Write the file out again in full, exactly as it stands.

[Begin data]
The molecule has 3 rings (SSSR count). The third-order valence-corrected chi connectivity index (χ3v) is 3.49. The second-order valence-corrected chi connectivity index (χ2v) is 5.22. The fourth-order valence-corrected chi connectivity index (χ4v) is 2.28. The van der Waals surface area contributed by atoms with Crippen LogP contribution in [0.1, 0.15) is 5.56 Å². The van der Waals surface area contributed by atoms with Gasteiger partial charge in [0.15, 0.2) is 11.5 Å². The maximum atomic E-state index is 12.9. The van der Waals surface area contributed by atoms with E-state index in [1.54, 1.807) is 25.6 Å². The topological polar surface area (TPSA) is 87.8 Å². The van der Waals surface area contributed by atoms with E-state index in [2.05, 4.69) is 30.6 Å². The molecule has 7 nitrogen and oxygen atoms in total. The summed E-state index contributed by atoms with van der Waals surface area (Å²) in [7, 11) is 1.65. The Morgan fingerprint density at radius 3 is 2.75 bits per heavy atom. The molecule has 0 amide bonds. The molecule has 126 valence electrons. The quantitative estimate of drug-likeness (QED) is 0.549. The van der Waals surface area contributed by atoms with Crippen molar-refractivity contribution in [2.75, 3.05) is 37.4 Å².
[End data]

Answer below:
The molecule has 3 rings (SSSR count). The third-order valence-corrected chi connectivity index (χ3v) is 3.49. The second-order valence-corrected chi connectivity index (χ2v) is 5.22. The fourth-order valence-corrected chi connectivity index (χ4v) is 2.28. The van der Waals surface area contributed by atoms with Crippen LogP contribution in [0.1, 0.15) is 5.56 Å². The van der Waals surface area contributed by atoms with Gasteiger partial charge in [0.15, 0.2) is 11.5 Å². The maximum atomic E-state index is 12.9. The van der Waals surface area contributed by atoms with E-state index in [1.54, 1.807) is 25.6 Å². The topological polar surface area (TPSA) is 87.8 Å². The van der Waals surface area contributed by atoms with E-state index in [2.05, 4.69) is 30.6 Å². The molecule has 7 nitrogen and oxygen atoms in total. The summed E-state index contributed by atoms with van der Waals surface area (Å²) in [7, 11) is 1.65. The Morgan fingerprint density at radius 3 is 2.75 bits per heavy atom. The molecule has 0 amide bonds. The molecule has 126 valence electrons. The quantitative estimate of drug-likeness (QED) is 0.549. The van der Waals surface area contributed by atoms with Crippen molar-refractivity contribution in [2.75, 3.05) is 37.4 Å².